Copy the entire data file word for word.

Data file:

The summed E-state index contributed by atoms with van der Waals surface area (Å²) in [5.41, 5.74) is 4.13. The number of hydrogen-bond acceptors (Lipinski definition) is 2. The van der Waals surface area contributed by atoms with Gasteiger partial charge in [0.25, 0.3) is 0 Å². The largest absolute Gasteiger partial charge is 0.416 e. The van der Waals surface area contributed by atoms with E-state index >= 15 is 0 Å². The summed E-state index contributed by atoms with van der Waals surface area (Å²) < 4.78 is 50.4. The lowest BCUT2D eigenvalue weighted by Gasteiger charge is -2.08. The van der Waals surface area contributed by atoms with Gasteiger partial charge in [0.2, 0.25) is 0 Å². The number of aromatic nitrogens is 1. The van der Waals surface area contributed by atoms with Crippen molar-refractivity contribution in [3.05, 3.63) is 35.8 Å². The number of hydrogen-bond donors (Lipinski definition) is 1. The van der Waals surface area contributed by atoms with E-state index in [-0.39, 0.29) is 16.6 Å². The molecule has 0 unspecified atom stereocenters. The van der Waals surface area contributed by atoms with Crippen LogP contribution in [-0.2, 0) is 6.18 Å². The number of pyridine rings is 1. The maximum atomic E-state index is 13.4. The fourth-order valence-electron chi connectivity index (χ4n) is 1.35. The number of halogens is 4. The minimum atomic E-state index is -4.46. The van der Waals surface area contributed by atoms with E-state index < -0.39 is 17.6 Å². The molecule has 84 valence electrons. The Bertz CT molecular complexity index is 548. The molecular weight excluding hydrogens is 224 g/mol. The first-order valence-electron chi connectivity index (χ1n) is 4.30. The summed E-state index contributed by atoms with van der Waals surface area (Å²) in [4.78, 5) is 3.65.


The summed E-state index contributed by atoms with van der Waals surface area (Å²) in [5.41, 5.74) is 4.13. The number of hydrogen-bond acceptors (Lipinski definition) is 2. The van der Waals surface area contributed by atoms with Gasteiger partial charge in [0.25, 0.3) is 0 Å². The largest absolute Gasteiger partial charge is 0.416 e. The van der Waals surface area contributed by atoms with E-state index >= 15 is 0 Å². The summed E-state index contributed by atoms with van der Waals surface area (Å²) < 4.78 is 50.4. The lowest BCUT2D eigenvalue weighted by Gasteiger charge is -2.08. The van der Waals surface area contributed by atoms with Gasteiger partial charge in [0.2, 0.25) is 0 Å². The number of aromatic nitrogens is 1. The van der Waals surface area contributed by atoms with Crippen molar-refractivity contribution in [3.05, 3.63) is 35.8 Å². The number of hydrogen-bond donors (Lipinski definition) is 1. The van der Waals surface area contributed by atoms with E-state index in [-0.39, 0.29) is 16.6 Å². The molecule has 0 unspecified atom stereocenters. The van der Waals surface area contributed by atoms with Crippen LogP contribution in [-0.2, 0) is 6.18 Å². The number of pyridine rings is 1. The maximum atomic E-state index is 13.4. The fourth-order valence-electron chi connectivity index (χ4n) is 1.35. The number of halogens is 4. The minimum atomic E-state index is -4.46. The van der Waals surface area contributed by atoms with E-state index < -0.39 is 17.6 Å². The molecule has 84 valence electrons. The Bertz CT molecular complexity index is 548. The molecular weight excluding hydrogens is 224 g/mol. The first-order valence-electron chi connectivity index (χ1n) is 4.30. The summed E-state index contributed by atoms with van der Waals surface area (Å²) in [4.78, 5) is 3.65.